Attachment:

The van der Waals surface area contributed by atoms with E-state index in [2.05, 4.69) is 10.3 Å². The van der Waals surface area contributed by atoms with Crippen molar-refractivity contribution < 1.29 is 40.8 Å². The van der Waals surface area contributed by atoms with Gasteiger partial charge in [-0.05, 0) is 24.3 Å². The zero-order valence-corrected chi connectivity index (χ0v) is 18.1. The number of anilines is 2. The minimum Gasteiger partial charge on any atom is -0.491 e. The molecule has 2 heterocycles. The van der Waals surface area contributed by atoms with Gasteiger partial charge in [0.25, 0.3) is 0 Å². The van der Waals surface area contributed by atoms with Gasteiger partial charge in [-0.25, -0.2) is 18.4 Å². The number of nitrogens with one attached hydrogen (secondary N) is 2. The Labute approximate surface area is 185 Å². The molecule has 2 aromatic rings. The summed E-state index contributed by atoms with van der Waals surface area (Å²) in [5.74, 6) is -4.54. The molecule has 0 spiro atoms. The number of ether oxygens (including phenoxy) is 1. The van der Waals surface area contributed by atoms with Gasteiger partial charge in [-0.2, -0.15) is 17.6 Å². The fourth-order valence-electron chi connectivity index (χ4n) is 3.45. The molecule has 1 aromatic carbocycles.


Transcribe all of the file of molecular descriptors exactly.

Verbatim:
The van der Waals surface area contributed by atoms with E-state index in [2.05, 4.69) is 10.3 Å². The van der Waals surface area contributed by atoms with Crippen molar-refractivity contribution < 1.29 is 40.8 Å². The van der Waals surface area contributed by atoms with Gasteiger partial charge in [-0.05, 0) is 24.3 Å². The zero-order valence-corrected chi connectivity index (χ0v) is 18.1. The number of anilines is 2. The minimum Gasteiger partial charge on any atom is -0.491 e. The molecule has 2 heterocycles. The van der Waals surface area contributed by atoms with Gasteiger partial charge in [0.25, 0.3) is 0 Å². The van der Waals surface area contributed by atoms with Gasteiger partial charge in [-0.25, -0.2) is 18.4 Å². The number of nitrogens with one attached hydrogen (secondary N) is 2. The Labute approximate surface area is 185 Å². The molecule has 2 aromatic rings. The summed E-state index contributed by atoms with van der Waals surface area (Å²) in [5.74, 6) is -4.54. The molecule has 0 spiro atoms. The number of ether oxygens (including phenoxy) is 1. The van der Waals surface area contributed by atoms with Gasteiger partial charge in [-0.2, -0.15) is 17.6 Å². The fourth-order valence-electron chi connectivity index (χ4n) is 3.45. The molecule has 1 aromatic carbocycles.